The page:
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Italian Journal of Vascular and Endovascular Surgery 2013 December;20(4):197-211


lingua: Inglese

Embolic material captured by filters during protected carotid artery stenting reflects plaque echogenicity: implications for carotid stenting

Giannakopoulos T. G. 1, Antonopoulos C. N. 1, Moulakakis K. 1, Sfyroeras G. S. 1, Kakisis J. D. 1, Brountzos E. N. 2, Liapis C. D. 1

1 Department of Vascular Surgery, University of Athens Medical School, “Attikon” University Hospital, Athens, Greece; 2 Second Department of Radiology, University of Athens Medical School, “Attikon” University Hospital, Athens, Greece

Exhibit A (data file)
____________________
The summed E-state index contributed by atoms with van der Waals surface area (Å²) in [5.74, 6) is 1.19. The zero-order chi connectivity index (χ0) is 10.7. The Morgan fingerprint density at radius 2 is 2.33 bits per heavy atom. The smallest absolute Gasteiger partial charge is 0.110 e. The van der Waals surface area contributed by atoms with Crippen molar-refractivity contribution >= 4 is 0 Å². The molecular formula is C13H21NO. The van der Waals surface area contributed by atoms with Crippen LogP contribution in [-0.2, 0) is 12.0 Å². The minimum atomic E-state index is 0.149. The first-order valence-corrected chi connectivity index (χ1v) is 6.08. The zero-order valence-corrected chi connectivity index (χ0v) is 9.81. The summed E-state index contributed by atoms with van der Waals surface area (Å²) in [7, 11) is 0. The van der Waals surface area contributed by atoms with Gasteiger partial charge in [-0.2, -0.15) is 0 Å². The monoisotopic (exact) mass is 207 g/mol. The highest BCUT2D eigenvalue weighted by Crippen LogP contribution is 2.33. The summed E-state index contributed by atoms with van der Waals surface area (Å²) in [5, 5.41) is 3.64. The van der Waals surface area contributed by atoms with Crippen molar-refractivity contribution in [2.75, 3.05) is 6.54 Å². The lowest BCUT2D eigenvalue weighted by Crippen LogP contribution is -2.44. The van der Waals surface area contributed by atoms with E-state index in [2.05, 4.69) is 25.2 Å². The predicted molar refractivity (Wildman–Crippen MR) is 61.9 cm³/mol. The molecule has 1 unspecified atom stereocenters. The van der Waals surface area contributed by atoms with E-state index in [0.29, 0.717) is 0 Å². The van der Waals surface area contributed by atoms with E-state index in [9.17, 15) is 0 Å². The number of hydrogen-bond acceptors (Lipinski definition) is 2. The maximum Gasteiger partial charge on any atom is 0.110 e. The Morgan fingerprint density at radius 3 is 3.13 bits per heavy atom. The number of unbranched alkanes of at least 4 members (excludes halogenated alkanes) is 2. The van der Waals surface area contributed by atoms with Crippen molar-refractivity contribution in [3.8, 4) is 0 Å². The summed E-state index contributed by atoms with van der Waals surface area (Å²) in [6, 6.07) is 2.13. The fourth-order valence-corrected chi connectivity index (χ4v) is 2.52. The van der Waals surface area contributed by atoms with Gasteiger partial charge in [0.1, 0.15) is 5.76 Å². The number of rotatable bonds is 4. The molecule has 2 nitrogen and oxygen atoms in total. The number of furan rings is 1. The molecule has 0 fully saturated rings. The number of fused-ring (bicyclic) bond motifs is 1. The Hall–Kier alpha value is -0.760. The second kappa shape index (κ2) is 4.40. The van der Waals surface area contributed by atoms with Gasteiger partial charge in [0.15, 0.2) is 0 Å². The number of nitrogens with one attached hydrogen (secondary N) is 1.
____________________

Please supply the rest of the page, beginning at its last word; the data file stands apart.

The carotid plaque echogenicity has been shown to be a determinant of its embolic potential. Since the introduction of carotid angioplasty and stenting (CAS) intraprocedural cerebral embolization has become even more important. The aim of this study was to review the evidence on incidence and nature of embolic material captured in filter embolic protection devices (EPD) and investigate possible implications on the different aspects of the CAS procedure. A PubMed search for clinical trials/registries published from January 2010 to April 2013 studying embolic phenomena during carotid stenting was conducted. After exclusion of 8 irrelevant studies, 30 publications were included in the analysis. Additionally, relevant literature on available methods for captured EPD analysis was retrieved and reviewed. Twenty-eight studies involving 9990 CAS procedures were identified, data were extracted and included in the analysis. Outcome was assessed by clinical criteria in 13 studies, by magnetic resonance diffusion-weight imaging in 12 studies and by debris analysis in 4. Ultrasound plaque characterization was employed in 1 study, transcranial Doppler microembolic signals counts in 3 studies and Doppler flow changes were studied in 1. The 30-day pooled proportions of stroke reached 2.87% (95%CI=2.34-3.45, P=0.05) and transient ischemic attack was reported with a pooled proportion of 2.27% (95%CI=1.42-3.31, P<0.001). Pooled proportion for the 30-day endpoint of stroke/death was 3.82% (95%CI=3.12-4.59, P<0.01), whereas major adverse events was recorded in 44.18% (95%CI=3.43-5.00, P<0.01) of the patients. No clinical implications related to embolic debris load were detected in this review but certain filter design characteristics were reported to improve outcomes. Moreover, post-procedural magnetic resonance imaging new lesions were associated with embolic phenomena. The pooled 30-day stroke/death rate for CAS in this review approached the suggested from current guidelines documents. Embolic debris captured by EPD has been increasingly studied in the literature but results cannot be compared as methods used to study them are diverse and not reproducible in their majority. Plaque echogenicity is a major determinant of embolic potential but the carotid atheroma is not the sole source of intraprocedural debris. Furthermore, other embolization promoting factors are underlined and an algorithm is suggested for planning a CAS procedure with less clinical, cerebral and peri-interventional implications.

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